NASA’s Tradition of the Countdown Began With a Silent Movie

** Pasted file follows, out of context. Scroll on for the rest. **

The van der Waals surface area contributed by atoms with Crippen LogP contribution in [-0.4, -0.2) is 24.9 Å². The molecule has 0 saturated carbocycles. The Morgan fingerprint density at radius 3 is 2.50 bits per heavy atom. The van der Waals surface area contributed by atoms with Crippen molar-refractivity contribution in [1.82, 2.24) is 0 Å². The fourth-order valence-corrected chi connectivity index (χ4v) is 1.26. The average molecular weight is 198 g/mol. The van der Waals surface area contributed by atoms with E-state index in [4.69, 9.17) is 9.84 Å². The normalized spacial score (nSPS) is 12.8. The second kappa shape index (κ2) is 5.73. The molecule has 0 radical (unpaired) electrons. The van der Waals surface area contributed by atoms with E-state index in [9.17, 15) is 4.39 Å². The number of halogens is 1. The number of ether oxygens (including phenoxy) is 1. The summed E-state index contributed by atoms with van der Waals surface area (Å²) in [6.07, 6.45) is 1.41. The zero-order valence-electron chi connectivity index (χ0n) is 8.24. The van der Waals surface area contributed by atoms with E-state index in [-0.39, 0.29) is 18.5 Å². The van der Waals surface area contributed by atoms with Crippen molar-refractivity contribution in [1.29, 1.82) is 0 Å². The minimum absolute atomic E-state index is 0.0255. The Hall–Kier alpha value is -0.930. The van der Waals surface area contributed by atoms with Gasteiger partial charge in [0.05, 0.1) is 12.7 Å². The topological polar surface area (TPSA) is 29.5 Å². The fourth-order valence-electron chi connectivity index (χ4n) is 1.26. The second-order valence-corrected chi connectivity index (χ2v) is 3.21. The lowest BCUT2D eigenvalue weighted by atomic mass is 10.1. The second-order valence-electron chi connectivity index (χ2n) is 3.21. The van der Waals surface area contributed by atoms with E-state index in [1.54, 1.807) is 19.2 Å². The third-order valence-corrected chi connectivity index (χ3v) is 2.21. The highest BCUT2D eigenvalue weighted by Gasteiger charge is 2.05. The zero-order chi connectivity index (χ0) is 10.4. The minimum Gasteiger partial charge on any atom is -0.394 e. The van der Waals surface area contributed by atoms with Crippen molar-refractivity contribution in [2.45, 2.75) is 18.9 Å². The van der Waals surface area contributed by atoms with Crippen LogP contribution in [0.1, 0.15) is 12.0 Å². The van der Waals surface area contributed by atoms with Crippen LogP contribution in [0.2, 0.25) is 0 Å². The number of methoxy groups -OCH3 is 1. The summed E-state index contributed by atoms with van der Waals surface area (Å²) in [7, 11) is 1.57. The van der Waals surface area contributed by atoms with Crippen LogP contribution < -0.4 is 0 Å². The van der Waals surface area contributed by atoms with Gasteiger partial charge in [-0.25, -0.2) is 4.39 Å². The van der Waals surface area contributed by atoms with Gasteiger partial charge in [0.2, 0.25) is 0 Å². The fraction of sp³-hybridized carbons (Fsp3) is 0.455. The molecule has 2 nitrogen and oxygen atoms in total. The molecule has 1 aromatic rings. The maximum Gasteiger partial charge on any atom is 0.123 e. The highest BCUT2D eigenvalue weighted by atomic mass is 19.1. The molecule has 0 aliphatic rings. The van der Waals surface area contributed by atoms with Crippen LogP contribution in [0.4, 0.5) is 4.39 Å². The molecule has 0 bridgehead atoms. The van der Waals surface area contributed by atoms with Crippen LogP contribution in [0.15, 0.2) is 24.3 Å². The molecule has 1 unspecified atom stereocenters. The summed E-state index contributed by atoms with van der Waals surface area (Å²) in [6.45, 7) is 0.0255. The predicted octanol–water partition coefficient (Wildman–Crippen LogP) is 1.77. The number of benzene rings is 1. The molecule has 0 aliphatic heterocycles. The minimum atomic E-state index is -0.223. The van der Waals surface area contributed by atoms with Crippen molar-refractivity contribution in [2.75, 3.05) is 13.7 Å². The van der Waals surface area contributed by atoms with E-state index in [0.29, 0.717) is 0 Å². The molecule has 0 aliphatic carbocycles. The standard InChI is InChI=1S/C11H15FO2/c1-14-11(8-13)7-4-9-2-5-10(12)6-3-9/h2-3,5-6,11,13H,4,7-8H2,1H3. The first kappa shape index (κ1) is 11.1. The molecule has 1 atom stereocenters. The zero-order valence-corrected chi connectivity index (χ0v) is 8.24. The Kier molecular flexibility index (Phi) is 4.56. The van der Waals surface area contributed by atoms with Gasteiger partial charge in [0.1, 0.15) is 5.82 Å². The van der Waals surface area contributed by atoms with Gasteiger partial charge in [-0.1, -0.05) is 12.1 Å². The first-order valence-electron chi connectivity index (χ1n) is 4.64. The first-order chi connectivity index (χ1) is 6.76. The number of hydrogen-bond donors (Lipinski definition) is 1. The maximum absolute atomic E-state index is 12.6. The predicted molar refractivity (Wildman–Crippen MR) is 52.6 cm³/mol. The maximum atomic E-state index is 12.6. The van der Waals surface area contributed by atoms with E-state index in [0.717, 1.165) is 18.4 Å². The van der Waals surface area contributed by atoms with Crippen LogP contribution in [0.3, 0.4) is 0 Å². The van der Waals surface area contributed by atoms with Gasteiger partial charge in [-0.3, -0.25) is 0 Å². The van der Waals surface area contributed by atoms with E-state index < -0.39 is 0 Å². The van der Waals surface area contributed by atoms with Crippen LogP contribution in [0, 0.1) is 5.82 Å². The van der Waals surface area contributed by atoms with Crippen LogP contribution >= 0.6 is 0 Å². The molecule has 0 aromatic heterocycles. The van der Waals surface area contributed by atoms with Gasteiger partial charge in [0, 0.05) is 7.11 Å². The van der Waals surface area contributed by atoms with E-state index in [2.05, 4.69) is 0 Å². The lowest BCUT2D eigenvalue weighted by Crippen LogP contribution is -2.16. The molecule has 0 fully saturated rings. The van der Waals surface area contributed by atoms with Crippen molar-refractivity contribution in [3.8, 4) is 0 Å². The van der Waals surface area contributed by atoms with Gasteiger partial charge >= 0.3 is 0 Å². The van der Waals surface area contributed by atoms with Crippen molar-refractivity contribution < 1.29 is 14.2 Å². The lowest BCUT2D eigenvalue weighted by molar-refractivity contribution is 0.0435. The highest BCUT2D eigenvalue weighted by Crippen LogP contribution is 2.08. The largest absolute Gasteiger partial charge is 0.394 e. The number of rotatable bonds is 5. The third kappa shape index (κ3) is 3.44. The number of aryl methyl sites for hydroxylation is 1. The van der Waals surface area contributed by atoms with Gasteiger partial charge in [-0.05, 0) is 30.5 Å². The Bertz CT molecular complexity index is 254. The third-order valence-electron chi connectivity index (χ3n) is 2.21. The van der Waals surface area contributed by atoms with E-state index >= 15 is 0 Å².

NASA, which was founded on July 29, 1958, has long used a huge countdown clock during mission launches. Initially, it used an analog display that stood across the river in Cape Canaveral to tick off the seconds until launch. Now, NASA uses a digital LED unit that measures nearly 26 feet wide by 7 feet tall. Countdowns allow astronauts and engineers to synchronize their moves during a rocket launch. Everyone is familiar with the “5, 4, 3, 2, 1, zero, liftoff!” that NASA can heard counting down in documentaries and films, but where did the idea come from? It was actually inspired by Austrian sci-fi filmmaker Fritz Lang. In 1929, he created a film called Woman in the Moon, which featured the idea of a countdown clock. In the film, the astronauts were getting ready for liftoff as the numbers on a large screen counted down. This geared up suspense associated with a launch in a cinematic way for the audience, before man ever hopped on a rocketship. However, many decades later, NASA began doing the same thing — starting with its first successful satellite launch, Explorer 1 in 1958. The method proved to be helpful in both keeping launch sequences organized and in communicating with the public. Today, NASA uses “L Minus” and “T Minus” — L minus time is how far we are from liftoff in hours and minutes, while T minus is the sequence of events that are built into the launch countdown. While all of NASA's missions had very different goals, there's one thing they all had in common: they were launched using NASA's famous countdown clock.